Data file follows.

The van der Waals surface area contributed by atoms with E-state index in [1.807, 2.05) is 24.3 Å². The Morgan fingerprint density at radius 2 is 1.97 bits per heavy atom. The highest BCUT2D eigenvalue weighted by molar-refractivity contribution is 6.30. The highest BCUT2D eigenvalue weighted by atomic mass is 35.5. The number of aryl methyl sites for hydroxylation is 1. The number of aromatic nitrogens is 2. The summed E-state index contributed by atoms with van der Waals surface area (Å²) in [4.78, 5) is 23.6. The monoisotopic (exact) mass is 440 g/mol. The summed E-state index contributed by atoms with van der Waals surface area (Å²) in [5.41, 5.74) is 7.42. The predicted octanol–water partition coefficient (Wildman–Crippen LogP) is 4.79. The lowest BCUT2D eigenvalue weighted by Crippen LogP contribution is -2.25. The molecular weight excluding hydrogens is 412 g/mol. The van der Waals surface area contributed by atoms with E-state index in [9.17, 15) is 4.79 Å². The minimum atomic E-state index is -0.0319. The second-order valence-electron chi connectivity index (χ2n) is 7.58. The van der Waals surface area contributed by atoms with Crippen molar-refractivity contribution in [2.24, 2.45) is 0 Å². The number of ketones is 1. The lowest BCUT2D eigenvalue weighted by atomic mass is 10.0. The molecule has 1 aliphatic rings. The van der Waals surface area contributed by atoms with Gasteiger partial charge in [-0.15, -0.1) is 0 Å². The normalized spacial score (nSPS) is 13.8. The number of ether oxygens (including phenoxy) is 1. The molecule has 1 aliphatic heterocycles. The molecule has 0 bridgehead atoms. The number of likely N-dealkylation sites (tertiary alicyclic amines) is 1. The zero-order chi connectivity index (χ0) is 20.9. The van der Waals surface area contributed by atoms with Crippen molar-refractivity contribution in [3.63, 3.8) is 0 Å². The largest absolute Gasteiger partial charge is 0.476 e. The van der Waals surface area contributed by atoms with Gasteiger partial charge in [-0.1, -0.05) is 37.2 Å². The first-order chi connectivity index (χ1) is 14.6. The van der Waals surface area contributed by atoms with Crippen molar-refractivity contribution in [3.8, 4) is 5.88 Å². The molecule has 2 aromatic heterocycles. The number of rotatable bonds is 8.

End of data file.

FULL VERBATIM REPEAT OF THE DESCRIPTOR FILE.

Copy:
The van der Waals surface area contributed by atoms with E-state index in [1.807, 2.05) is 24.3 Å². The Morgan fingerprint density at radius 2 is 1.97 bits per heavy atom. The highest BCUT2D eigenvalue weighted by molar-refractivity contribution is 6.30. The highest BCUT2D eigenvalue weighted by atomic mass is 35.5. The number of aryl methyl sites for hydroxylation is 1. The number of aromatic nitrogens is 2. The summed E-state index contributed by atoms with van der Waals surface area (Å²) in [4.78, 5) is 23.6. The monoisotopic (exact) mass is 440 g/mol. The summed E-state index contributed by atoms with van der Waals surface area (Å²) in [5.41, 5.74) is 7.42. The predicted octanol–water partition coefficient (Wildman–Crippen LogP) is 4.79. The lowest BCUT2D eigenvalue weighted by Crippen LogP contribution is -2.25. The molecular weight excluding hydrogens is 412 g/mol. The van der Waals surface area contributed by atoms with E-state index in [9.17, 15) is 4.79 Å². The minimum atomic E-state index is -0.0319. The second-order valence-electron chi connectivity index (χ2n) is 7.58. The van der Waals surface area contributed by atoms with Crippen molar-refractivity contribution in [2.24, 2.45) is 0 Å². The number of ketones is 1. The lowest BCUT2D eigenvalue weighted by atomic mass is 10.0. The molecule has 1 aliphatic rings. The van der Waals surface area contributed by atoms with Gasteiger partial charge in [-0.15, -0.1) is 0 Å². The normalized spacial score (nSPS) is 13.8. The number of ether oxygens (including phenoxy) is 1. The molecule has 1 aliphatic heterocycles. The molecule has 0 bridgehead atoms. The number of likely N-dealkylation sites (tertiary alicyclic amines) is 1. The zero-order chi connectivity index (χ0) is 20.9. The van der Waals surface area contributed by atoms with Crippen molar-refractivity contribution in [3.63, 3.8) is 0 Å². The largest absolute Gasteiger partial charge is 0.476 e. The van der Waals surface area contributed by atoms with Gasteiger partial charge in [-0.1, -0.05) is 37.2 Å². The first-order chi connectivity index (χ1) is 14.6. The van der Waals surface area contributed by atoms with Crippen molar-refractivity contribution in [3.8, 4) is 5.88 Å². The molecule has 2 aromatic heterocycles. The number of rotatable bonds is 8.